South Sudan Govt Agrees To New International Peacekeeping Force


The South Sudan government has finally agreed to allow a new international peacekeeping force to come in and attempt to save relations on a peace deal.

President Salva Kirr had earlier dismissed the idea of any additional force. The new international peacekeeping force would be in addition to the 12,000-strong UN mission already in South Sudan. the UN mission had however been unable to stave off the attacks.

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The announcement about the new international peacekeeping force was made by the East African regional body, the Intergovernmental Authority on Development (IGAD), and confirmed by South Sudan Cabinet Minister, Dr. Martin Elia Lomuro. When the proposal for a new unit in South Sudan was backed by the African Union, it was discussed at a meeting in Ethiopia of IGAD.

International Peacekeeping Force

After the meeting, the South Sudan Minister of Cabinet Affairs, Martin Elia Lomuro had informed the BBC that further talks were needed to discuss the mandate, size and timeline for any force.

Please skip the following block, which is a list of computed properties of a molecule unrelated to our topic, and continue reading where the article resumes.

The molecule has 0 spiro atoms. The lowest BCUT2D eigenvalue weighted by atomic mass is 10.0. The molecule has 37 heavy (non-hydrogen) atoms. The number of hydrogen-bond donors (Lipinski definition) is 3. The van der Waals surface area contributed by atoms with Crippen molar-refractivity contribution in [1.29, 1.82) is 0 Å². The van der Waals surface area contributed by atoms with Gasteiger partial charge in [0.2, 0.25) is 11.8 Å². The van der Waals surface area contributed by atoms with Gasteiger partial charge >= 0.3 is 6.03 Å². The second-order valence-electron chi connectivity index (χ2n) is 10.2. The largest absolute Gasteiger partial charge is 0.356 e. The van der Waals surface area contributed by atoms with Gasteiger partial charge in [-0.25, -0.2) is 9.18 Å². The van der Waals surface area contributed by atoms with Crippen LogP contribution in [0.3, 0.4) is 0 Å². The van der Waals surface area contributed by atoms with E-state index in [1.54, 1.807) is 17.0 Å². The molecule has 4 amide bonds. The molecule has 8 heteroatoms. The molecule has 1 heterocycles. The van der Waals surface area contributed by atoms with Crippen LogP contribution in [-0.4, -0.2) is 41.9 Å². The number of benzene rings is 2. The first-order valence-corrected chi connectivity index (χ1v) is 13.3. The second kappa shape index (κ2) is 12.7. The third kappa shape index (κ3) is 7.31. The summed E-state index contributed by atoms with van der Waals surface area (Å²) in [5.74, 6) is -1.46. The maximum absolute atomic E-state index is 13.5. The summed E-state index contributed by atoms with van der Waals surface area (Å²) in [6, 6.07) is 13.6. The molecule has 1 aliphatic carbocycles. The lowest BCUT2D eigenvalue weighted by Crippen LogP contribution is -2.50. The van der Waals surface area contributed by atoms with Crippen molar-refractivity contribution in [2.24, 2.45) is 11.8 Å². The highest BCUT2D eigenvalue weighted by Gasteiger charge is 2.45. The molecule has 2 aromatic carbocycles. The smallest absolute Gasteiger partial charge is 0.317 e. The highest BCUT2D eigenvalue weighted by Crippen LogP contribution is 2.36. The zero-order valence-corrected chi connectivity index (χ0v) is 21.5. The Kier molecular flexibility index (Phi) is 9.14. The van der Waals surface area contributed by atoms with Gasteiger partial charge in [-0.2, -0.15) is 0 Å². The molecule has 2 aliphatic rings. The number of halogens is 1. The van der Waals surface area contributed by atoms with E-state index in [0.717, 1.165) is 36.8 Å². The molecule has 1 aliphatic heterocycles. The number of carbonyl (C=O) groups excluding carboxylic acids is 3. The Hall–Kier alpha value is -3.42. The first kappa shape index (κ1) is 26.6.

IGAD sources on the other hand have suggested that a new force should have a more far-reaching mandate than the existing peacekeeping mission. A view which was earlier voiced by AU Peace and Security Commissioner, Smail Chergui, while speaking at the AU summit in Rwanda’s capital, Kigali about the need to send in African troops.

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International Peacekeeping Force

He had said;

“The UN doesn’t have the mandate to impose peace…They are there where there is peace to keep. African troops are ready to engage in very difficult situations.”

He had also explained that the mission would be similar to the deployment of a 3,000- strong special force that took on the M23 rebels in the Democratic Republic of Congo in 2013.

The deployment of the international peacekeeping force seems like a step in the right direction, especially because rebel leader, Riek Machar’s spokesman, told AFP news agency in the wake of the latest fighting that “the only hope is a protection force”.

According to the BBC, newly appointed vice-president, Taban Deng, could step down from his position if Mr. Machar agreed to return to Juba to rejoin the transitional government.